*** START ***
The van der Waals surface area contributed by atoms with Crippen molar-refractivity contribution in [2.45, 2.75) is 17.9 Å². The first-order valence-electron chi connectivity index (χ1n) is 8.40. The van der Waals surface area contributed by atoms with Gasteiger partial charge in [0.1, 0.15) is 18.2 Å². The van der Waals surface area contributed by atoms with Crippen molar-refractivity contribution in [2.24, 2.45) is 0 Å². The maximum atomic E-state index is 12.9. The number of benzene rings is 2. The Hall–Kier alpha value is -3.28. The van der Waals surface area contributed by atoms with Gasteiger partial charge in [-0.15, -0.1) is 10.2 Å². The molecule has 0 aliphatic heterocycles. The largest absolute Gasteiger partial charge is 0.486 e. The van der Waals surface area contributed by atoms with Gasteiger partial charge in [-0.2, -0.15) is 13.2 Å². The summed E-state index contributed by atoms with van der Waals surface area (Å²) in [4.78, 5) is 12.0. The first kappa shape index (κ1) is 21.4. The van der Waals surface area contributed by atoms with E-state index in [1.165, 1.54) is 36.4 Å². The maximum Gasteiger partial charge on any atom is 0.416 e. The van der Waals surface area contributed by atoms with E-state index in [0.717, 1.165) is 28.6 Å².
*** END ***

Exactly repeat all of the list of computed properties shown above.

The van der Waals surface area contributed by atoms with Crippen molar-refractivity contribution in [2.45, 2.75) is 17.9 Å². The first-order valence-electron chi connectivity index (χ1n) is 8.40. The van der Waals surface area contributed by atoms with Gasteiger partial charge in [0.1, 0.15) is 18.2 Å². The van der Waals surface area contributed by atoms with Crippen molar-refractivity contribution in [2.24, 2.45) is 0 Å². The maximum atomic E-state index is 12.9. The number of benzene rings is 2. The Hall–Kier alpha value is -3.28. The van der Waals surface area contributed by atoms with Gasteiger partial charge in [-0.15, -0.1) is 10.2 Å². The molecule has 0 aliphatic heterocycles. The largest absolute Gasteiger partial charge is 0.486 e. The van der Waals surface area contributed by atoms with Gasteiger partial charge in [-0.2, -0.15) is 13.2 Å². The summed E-state index contributed by atoms with van der Waals surface area (Å²) in [4.78, 5) is 12.0. The first kappa shape index (κ1) is 21.4. The van der Waals surface area contributed by atoms with E-state index in [1.165, 1.54) is 36.4 Å². The maximum Gasteiger partial charge on any atom is 0.416 e. The van der Waals surface area contributed by atoms with E-state index in [0.717, 1.165) is 28.6 Å².